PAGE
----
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Vanta Black
Community Member
3 months ago

The City of Steel, famous also for Sean Bean, and the Full Monty.

#6

Skardaborg (Scarborough)

Skardaborg (Scarborough)

While York takes most of the Viking credentials, Scarborough had a vital role to play too. It was christened as Skarðaborg in 966 AD by a Viking raider called Thorgils Skarthi. Having defeated the Anglo-Saxons to take over the settlement, Skarthi couldn’t resist a show of personal strength and vanity by naming it after himself. The Viking word Borg, where Borough is derived from, means “stronghold” or “fortress.” It is thought that direct translation means “Skarthi’s Stronghold.”

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Chewie Baron
Community Member
3 months ago

Strange fact, outside London, Scarborough is the most visited place in the UK.

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#7

Mamucium (Manchester)

Mamucium (Manchester)

Manchester has its roots firmly in the time of the Romans, which is reflected in its earlier name. It’s thought it was named in the 1st century around AD 78-86, following the creation of a small fort on top of an outcrop at the convergence of the River Irwell and River Medlock. The name Mamucium means “breast-shaped hill” and is a Latinized form of the Celtic meaning. It makes sense, as the fort was used by the Romans to defeat a local Celtic tribe.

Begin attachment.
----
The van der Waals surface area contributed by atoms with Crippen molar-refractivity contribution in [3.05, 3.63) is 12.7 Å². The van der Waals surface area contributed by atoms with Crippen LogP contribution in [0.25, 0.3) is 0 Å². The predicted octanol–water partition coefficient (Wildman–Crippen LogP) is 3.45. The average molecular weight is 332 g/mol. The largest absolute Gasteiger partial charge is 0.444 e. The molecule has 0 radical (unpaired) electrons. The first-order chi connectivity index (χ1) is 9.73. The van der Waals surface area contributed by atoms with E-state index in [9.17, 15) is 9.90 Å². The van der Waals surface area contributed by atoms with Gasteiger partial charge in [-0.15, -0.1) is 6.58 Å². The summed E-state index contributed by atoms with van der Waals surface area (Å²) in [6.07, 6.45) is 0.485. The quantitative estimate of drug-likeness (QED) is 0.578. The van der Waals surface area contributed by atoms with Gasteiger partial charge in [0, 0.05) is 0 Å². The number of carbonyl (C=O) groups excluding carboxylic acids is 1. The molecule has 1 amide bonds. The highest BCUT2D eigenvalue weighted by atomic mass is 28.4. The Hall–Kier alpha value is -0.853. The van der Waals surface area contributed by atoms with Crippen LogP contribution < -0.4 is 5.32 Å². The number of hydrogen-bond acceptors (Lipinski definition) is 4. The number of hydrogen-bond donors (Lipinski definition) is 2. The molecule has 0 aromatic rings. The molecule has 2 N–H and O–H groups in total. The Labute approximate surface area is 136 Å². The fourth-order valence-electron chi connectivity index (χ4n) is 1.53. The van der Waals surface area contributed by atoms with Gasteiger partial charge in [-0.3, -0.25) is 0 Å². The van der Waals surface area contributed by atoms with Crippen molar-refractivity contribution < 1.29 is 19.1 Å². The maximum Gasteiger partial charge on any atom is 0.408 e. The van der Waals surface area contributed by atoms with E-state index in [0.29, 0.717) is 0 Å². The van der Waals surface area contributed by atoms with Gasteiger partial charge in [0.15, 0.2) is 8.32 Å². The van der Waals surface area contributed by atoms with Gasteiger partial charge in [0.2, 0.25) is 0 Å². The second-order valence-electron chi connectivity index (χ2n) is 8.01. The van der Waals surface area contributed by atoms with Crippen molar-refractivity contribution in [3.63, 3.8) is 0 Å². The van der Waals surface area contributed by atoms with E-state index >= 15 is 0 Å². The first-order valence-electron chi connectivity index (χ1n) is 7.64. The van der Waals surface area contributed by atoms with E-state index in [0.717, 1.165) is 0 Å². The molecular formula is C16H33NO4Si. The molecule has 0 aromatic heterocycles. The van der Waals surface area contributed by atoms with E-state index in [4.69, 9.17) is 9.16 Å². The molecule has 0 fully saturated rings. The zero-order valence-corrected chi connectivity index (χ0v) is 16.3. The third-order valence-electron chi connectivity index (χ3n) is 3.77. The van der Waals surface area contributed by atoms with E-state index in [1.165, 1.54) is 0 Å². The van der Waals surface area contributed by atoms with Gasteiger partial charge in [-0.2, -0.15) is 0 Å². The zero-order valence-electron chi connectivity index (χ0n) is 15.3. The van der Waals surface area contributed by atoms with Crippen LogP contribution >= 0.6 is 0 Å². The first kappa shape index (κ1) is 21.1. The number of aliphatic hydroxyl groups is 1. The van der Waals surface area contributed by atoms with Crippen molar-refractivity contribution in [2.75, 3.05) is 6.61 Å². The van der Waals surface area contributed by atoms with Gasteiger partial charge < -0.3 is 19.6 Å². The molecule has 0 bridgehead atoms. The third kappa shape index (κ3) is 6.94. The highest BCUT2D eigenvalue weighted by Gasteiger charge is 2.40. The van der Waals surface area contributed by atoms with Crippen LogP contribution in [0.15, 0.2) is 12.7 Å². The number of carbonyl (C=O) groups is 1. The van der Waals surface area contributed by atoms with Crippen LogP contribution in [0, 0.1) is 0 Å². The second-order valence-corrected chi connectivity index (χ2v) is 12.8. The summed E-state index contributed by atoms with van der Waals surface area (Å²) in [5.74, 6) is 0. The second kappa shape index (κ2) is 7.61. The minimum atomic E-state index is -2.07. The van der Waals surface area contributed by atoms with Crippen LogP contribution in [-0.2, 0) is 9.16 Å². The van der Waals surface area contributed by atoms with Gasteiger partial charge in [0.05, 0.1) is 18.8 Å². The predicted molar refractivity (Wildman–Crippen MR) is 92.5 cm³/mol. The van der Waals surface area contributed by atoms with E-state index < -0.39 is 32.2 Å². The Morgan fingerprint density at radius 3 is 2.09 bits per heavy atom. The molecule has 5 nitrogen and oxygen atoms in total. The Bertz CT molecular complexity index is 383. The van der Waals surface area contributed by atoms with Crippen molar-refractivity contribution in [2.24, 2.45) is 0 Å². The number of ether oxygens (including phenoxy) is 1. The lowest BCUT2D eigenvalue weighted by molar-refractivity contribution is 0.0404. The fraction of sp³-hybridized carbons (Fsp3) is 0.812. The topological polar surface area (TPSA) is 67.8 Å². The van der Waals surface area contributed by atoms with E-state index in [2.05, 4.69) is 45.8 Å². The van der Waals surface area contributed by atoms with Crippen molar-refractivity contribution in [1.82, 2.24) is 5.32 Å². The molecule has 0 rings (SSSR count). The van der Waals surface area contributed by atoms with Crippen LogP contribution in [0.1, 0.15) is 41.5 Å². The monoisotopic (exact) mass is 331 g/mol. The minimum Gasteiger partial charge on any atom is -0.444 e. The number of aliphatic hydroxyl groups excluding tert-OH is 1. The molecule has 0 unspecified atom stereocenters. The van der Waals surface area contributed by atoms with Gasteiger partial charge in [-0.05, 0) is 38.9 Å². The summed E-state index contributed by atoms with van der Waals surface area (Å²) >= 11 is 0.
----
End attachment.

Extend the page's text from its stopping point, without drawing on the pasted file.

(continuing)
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François Carré
Community Member
3 months ago

Breast-shaped United Football Club :-D

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#8

Ladenses (Leeds)

Ladenses (Leeds)

The inaugural title of the city is still a little up for debate. In some circles, the first designation was Loidis, which was then changed to Ledes. The latter is how it was referred to in the Domesday Book after the Norman invasion. For those in this camp, it is said to mean a forested area of the Celtic Kingdom of Elmet, which was in existence until the 7th century. Others believe the original name to be Ladenses, which is a Celtic term for “people of the fast-flowing river”; quite different from Leeds!

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Vanta Black
Community Member
3 months ago

Nowadays it's "people of the fast-flowing mouths". Just kidding, ya bunch'a Northern nutters!

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#9

Stoc-Port (Stockport)

Stoc-Port (Stockport)

Sometimes the simple names make the most sense. Take Stockport, for instance, which quite literally translates to “a castle in a wood.” The original settlement was Saxon and was situated on a cliff overlooking the River Mersey. It was a prominent spot where many Roman roads met and crossed the river. The first name, as it was then, derives from two specific words: Stoc, which refers to a “castle,” and Port, which means a “wood.”

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SJM
Community Member
3 months ago

Doesn't port cime from the latin porta = city gate and Stock = Old English stoc(c) stump, stake, post, log; cognate with German Stock, Old Norse stokkr tree-trunk.

#10

Pen Rith (Penrith)

Pen Rith (Penrith)

Now this one is still often called into question. Of all the towns and cities on our list, the origin of the name Penrith is still a little foggy. It’s not just that—for some, it’s also shrouded in controversy. For many, it is thought to come from the Celtic words “penn” and “rid,” which means “hill ford.” Those on the other side of the argument also feel that the origins are Celtic (specifically Cumbric) but that it derives from “Pen Rith,” which translates to “red town.”

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Sinkvenice
Community Member
3 months ago

"No I'm not in London, Penrith. Penrith!"